Interesting Tidbits about the Forbidden City
• There are no trees inside the walled area of the outer court. This was a strategic decision, so that no enemies could hide in the trees. • The outer court is composed of 15 layers of bricks set in a criss-cross pattern to prevent enemies from digging up into the Forbidden City. • There are large, or maybe I should say mammoth, metal containers stationed around the different buildings – these were fire protection containers. • Emperors could have a thousand or more concubines and there were an equal number of eunuchs that would attend to them, safely ensuring only the Emperor himself would be able to get a concubine pregnant. Other than the Emperor himself, the eunuchs were the only other men allowed to live within the Forbidden City. • Rooftop ornaments led by an official riding a rooster – the story goes that an official of the Emperor’s court brought shame upon the Emperor, who then promptly cast the official to always ride a rooster. The importance of the building determines how many of the rooftop ornaments will be on top (as you will see in my photos, I loved these characters and I tried to only select a few from my expansive photo gallery featuring these guys). • Yellow was the color of Imperial Family, all the rooftop tiles of the Emperor’s buildings were yellow. • The buildings are painted vermillion which represents strength. • Only the Emperor could wear the color yellow – in all of China, not just inside the Forbidden City.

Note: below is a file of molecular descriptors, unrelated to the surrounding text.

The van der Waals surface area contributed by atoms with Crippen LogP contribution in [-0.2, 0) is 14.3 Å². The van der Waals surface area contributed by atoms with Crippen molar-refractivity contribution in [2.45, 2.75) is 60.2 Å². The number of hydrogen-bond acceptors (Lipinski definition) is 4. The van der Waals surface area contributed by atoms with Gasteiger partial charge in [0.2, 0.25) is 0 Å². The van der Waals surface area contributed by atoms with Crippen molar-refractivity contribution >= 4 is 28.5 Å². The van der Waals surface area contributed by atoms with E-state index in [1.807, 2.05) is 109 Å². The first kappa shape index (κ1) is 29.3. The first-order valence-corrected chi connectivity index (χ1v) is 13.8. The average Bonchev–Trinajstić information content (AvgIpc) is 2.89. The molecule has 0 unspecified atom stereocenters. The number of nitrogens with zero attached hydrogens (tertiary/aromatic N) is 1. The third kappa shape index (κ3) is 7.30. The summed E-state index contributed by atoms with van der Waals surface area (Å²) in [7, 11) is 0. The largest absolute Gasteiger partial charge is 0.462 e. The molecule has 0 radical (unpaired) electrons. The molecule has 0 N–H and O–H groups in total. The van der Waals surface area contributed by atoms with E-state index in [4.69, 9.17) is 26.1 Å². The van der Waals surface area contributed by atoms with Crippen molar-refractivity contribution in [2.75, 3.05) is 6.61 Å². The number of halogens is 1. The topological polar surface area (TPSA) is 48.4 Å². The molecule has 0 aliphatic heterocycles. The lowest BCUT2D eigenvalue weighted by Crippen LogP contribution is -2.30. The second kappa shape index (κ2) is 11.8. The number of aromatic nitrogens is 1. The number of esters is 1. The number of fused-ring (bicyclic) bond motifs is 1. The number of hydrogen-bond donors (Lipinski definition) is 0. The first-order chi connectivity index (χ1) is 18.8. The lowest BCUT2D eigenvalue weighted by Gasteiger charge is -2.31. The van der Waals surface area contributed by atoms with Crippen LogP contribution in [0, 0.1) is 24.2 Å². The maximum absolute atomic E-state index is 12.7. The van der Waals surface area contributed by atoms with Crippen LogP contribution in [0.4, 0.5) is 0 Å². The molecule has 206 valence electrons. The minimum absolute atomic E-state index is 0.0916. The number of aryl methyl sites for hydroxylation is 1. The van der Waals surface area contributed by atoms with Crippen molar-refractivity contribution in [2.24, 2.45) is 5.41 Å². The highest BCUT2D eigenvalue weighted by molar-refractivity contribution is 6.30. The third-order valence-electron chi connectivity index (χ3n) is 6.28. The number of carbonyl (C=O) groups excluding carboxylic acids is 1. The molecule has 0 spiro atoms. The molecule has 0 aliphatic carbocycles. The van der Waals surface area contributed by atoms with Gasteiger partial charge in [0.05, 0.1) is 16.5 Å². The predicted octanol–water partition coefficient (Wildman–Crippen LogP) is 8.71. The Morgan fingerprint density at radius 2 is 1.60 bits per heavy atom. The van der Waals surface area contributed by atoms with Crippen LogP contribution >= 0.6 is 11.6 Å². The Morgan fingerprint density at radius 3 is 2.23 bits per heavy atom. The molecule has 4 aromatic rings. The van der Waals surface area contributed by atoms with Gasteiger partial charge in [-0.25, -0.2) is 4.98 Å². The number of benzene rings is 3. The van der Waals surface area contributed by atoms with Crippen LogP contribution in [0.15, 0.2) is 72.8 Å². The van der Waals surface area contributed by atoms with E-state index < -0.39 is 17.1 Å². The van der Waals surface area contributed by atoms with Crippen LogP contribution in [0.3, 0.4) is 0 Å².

Mental Cultivation Hall – Temporary lodgings were provided here for the Empresses and Concubines, who could only visit upon personal invitation of the Emperor to attend to his “needs.” I am sure there was so much more to the information that was provided that day, but this, along with the fact that the some Emperors had as many as 2000 concubines and the beautiful architecture diverted my attention.